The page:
Skip to content


“And who is he who will harm you if you become followers of what is good? But even if you should suffer for righteousness’ sake, you are blessed. ‘And do not be afraid of their threats, nor be troubled.’ But sanctify the Lord God in your hearts, and always be ready to give a defense to everyone who asks you a reason for the hope that is in you, with meekness and fear; having a good conscience, that when they defame you as evildoers, those who revile your good conduct in Christ may be ashamed. For it is better, if it is the will of God, to suffer for doing good than for doing evil.”

(1 Peter 3:13-17)

Sinners suffer much in this sin-cursed world and, if we’re honest, we must admit that many sufferings come as a result of our own poor life choices and sins. For the Christian, however, there may come times when we may even suffer for doing and choosing the right things. Peter says that it is a blessing for the believer to suffer for good, and for righteousness’ sake. Christians must be prepared for such suffering and be encouraged to endure it, because our natural reaction is to do anything and everything to avoid it. Sadly, many would rather refuse suffering even if it means giving up the faith.

Ironically, it is when we attempt to avoid suffering that we end up causing ourselves the most harm. When we seek to avoid the sufferings that come from our own wrongdoing, we inevitably commit more wrongs and harm our faith and souls. When we seek to avoid the sufferings (that is, persecution) that come from doing good, we end up denying the faith and advancing the cause of wickedness. Martin Luther once said, “To suffer wrong destroys no one’s soul, nay, it improves the soul, although it does inflict loss on the body and on property. But what does destroy the soul is wrongdoing, even though the wrongdoing were to gain the wealth of all the world.”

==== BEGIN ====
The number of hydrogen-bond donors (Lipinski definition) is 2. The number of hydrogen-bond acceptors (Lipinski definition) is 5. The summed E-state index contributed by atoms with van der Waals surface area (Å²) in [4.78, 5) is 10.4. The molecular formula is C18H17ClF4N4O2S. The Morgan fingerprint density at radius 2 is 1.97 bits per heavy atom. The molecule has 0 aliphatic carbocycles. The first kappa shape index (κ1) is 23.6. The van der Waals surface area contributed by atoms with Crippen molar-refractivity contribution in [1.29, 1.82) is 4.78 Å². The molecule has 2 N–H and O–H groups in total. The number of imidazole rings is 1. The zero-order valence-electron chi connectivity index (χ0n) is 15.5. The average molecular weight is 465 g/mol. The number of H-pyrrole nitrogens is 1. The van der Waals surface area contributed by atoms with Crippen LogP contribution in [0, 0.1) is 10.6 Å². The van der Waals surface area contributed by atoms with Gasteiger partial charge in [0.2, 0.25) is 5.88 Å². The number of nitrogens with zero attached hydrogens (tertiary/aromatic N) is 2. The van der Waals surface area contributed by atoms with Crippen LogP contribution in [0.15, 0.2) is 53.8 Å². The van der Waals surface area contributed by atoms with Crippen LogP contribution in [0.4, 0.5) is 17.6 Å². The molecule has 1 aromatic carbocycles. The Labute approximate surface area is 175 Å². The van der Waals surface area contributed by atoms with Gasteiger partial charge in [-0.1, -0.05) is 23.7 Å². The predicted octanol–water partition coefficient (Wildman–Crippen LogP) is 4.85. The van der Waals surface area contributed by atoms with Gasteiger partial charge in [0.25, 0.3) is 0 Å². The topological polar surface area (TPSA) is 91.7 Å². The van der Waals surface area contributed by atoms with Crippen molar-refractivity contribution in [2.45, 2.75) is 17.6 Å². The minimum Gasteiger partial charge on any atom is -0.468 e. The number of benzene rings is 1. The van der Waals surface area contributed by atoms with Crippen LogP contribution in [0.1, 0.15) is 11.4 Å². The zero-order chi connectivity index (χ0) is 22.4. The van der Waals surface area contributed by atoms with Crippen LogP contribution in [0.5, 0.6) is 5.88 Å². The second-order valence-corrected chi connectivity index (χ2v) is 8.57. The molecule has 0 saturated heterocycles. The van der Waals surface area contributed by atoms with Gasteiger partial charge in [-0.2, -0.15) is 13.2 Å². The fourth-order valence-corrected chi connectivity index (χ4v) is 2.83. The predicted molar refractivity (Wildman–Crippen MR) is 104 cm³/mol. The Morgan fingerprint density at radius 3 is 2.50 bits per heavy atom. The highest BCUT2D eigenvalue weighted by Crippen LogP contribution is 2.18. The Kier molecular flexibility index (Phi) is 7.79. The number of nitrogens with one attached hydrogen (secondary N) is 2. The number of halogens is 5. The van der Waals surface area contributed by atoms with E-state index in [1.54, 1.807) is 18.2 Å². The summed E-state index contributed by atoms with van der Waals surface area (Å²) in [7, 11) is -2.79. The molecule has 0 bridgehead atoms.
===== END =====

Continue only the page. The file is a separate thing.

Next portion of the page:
Peter encourages the Christian to embrace those sufferings that come from doing good. Not to find some sort of enjoyment in the pain the sufferings bring, but to know that the Lord God Who died and rose again for us, Whom we sanctify in our hearts, is so much greater than the worst of man’s terrors. Therefore, we say with the psalmist, “The Lord is on my side; I will not fear. What can man do to me?” (Psalm 118:6)

Semper paratus is a Latin expression that means “always ready.” It is both the motto and the official song of the U.S. Coast Guard. A portion of the lyrics from verse 3 reads, “We’ve been ‘Always Ready’ to do, to fight, to die” (emphasis added). The members of the Coast Guard are taught to push past their fears, even the fear of death, to be always ready to do the right thing by their high calling and office as protectors of America’s waterways.

In our text, the Christian is encouraged to “always be ready to give a defense to everyone who asks you a reason for the hope that is in you.” (verse 15) Suffering for Jesus’ sake gives us opportunity to praise Jesus’ name. In Christ Jesus our Savior, and with His comforting Word of truth, we become well equipped to push past fear and to be always ready to do the Lord’s will, to fight the good fight of faith, and to die to sin and this world, knowing that Jesus has secured for us that life that never ends. And so, in Jesus, with Jesus, and for Jesus we suffer and are blessed.

Always be ready to give a defense

Chad Seybt is pastor of Morning Star Lutheran Church in Fairchild, Trinity Lutheran Church in Millston, St. Paul’s Lutheran Church in Melrose, and Peace with God Evangelical Lutheran Church in Onalaska; all in Wisconsin.